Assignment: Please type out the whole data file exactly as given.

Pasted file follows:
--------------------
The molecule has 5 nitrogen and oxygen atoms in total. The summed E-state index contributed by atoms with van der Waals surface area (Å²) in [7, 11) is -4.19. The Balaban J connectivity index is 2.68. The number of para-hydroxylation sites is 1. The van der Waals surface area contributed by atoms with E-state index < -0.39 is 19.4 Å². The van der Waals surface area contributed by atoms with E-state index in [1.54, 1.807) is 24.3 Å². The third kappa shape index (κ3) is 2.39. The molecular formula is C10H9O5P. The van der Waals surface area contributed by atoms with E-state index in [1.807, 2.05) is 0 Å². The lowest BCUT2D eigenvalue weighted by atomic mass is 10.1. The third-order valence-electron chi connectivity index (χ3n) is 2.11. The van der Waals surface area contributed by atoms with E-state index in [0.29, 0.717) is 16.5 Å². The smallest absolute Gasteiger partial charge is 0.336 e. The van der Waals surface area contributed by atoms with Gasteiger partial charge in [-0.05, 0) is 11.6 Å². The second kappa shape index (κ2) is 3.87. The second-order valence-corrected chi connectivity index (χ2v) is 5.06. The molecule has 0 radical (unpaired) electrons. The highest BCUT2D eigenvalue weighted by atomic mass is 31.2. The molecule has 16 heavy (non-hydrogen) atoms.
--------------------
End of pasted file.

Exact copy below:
The molecule has 5 nitrogen and oxygen atoms in total. The summed E-state index contributed by atoms with van der Waals surface area (Å²) in [7, 11) is -4.19. The Balaban J connectivity index is 2.68. The number of para-hydroxylation sites is 1. The van der Waals surface area contributed by atoms with E-state index < -0.39 is 19.4 Å². The van der Waals surface area contributed by atoms with E-state index in [1.54, 1.807) is 24.3 Å². The third kappa shape index (κ3) is 2.39. The molecular formula is C10H9O5P. The van der Waals surface area contributed by atoms with E-state index in [1.807, 2.05) is 0 Å². The lowest BCUT2D eigenvalue weighted by atomic mass is 10.1. The third-order valence-electron chi connectivity index (χ3n) is 2.11. The van der Waals surface area contributed by atoms with E-state index in [0.29, 0.717) is 16.5 Å². The smallest absolute Gasteiger partial charge is 0.336 e. The van der Waals surface area contributed by atoms with Gasteiger partial charge in [-0.05, 0) is 11.6 Å². The second kappa shape index (κ2) is 3.87. The second-order valence-corrected chi connectivity index (χ2v) is 5.06. The molecule has 0 radical (unpaired) electrons. The highest BCUT2D eigenvalue weighted by atomic mass is 31.2. The molecule has 16 heavy (non-hydrogen) atoms.